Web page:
Contribution of Indigenous Knowledge to Climate Change and Adaptation Response in Southern Ethiopia
School of Animal and Range Sciences, Hawassa University, Ethiopia
- *Corresponding Author:
- Teshome Abate
School of Animal and Range Sciences
Hawassa University, Ethiopia
E-mail: [email protected]
Received date: September 23, 2016; Accepted date: November 18, 2016; Published date: November 25, 2016
Citation: Abate T (2016) Contribution of Indigenous Knowledge to Climate Change and Adaptation Response in Southern Ethiopia. J Earth Sci Clim Change 7:377. doi: 10.4172/2157-7617.1000377
Copyright: © 2016 Abate T. This is an open-access article distributed under the terms of the Creative Commons Attribution License, which permits unrestricted use, distribution, and reproduction in any medium, provided the original author and source are credited.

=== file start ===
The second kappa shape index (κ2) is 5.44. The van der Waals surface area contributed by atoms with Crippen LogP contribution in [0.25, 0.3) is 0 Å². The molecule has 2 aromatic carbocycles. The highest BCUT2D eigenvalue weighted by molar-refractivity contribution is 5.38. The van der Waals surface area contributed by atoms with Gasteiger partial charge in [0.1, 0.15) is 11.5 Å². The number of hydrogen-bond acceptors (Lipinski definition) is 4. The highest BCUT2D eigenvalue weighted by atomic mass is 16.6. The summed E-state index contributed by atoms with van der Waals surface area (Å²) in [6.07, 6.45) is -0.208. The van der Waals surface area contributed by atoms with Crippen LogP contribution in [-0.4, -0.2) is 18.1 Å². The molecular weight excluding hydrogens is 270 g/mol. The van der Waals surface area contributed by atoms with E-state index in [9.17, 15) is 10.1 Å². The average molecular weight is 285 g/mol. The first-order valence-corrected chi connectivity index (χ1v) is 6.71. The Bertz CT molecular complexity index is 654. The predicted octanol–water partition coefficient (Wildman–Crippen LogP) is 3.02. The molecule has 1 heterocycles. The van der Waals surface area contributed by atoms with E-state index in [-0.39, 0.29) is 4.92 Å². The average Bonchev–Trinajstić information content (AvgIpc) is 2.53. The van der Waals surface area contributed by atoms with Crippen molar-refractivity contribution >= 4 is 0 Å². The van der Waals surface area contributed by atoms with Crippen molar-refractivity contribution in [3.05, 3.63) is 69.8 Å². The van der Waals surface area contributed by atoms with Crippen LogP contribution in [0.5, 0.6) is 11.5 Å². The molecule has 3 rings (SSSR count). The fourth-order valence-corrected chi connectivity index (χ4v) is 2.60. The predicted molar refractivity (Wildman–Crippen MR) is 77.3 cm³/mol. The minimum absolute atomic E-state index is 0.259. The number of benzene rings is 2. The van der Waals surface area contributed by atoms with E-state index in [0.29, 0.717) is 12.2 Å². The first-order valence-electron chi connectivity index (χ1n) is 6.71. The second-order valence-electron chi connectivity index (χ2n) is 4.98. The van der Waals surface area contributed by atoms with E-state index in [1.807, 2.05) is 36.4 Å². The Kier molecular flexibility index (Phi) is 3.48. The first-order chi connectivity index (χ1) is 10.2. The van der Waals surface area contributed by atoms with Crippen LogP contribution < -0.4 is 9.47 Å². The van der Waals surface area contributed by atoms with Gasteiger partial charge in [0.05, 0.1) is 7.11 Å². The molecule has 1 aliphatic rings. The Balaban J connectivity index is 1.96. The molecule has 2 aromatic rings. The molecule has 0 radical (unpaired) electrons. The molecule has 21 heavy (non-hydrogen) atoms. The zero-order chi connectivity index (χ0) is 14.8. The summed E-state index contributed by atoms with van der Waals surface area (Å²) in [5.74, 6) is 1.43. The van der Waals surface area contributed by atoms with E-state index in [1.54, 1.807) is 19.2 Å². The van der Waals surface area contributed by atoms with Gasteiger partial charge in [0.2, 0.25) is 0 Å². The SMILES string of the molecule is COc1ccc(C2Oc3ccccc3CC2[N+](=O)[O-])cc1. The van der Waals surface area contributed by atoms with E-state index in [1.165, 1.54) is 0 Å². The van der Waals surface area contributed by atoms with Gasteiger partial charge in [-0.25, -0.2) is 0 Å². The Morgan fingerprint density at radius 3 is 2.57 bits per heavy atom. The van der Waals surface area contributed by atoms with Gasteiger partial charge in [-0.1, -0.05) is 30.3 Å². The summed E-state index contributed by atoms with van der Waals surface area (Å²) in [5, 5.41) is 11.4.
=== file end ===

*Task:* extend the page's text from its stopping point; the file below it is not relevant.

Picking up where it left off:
The role of indigenous knowledge of pastoralists ‘on climate change and adaptation response has been given less emphasis. This study was conducted to explore pastoralist’s perception of climate change, its impacts, copping and adaption response in southern Ethiopia. The data were gathered through a multi-stage sampling process, a total of 211 households in three pastoral and agro-pastoral districts were selected and interviewed use of structured questionnaire, and key informants. A long-term (1986-2014) rainfall and temperature were analyzed use of Standardized Precipitation Index (SPI), Precipitation Concentration Index (PCI) and Mann-Kendall trend test. The study shows pastoralists’ recognized the changes in climate and described use of many local indicators. Both household and empirical climate records indict a declining in rainfall amount, and an increasing in drought frequency. The changes in climate had led to recurrent drought, feed scarcity, crop failure and low yields leading to food insecurity were among other effects. Pastoralists’ have many adaptation responses to climate change generally involved in adjusting of crop production strategies, grazing and herd management practices, shifting to non-pastoral livelihoods activities and use of social supporting system. The study shows communities’ had a set of coping strategies frequent sale of livestock found be the primary responses. The study concludes pastoralists’ had a many innovative adaptation responses and practices, integration of local knowledge and scientific should have a potential to limit the negative effects of climate change as well as to look at an alternative adaptation strategies.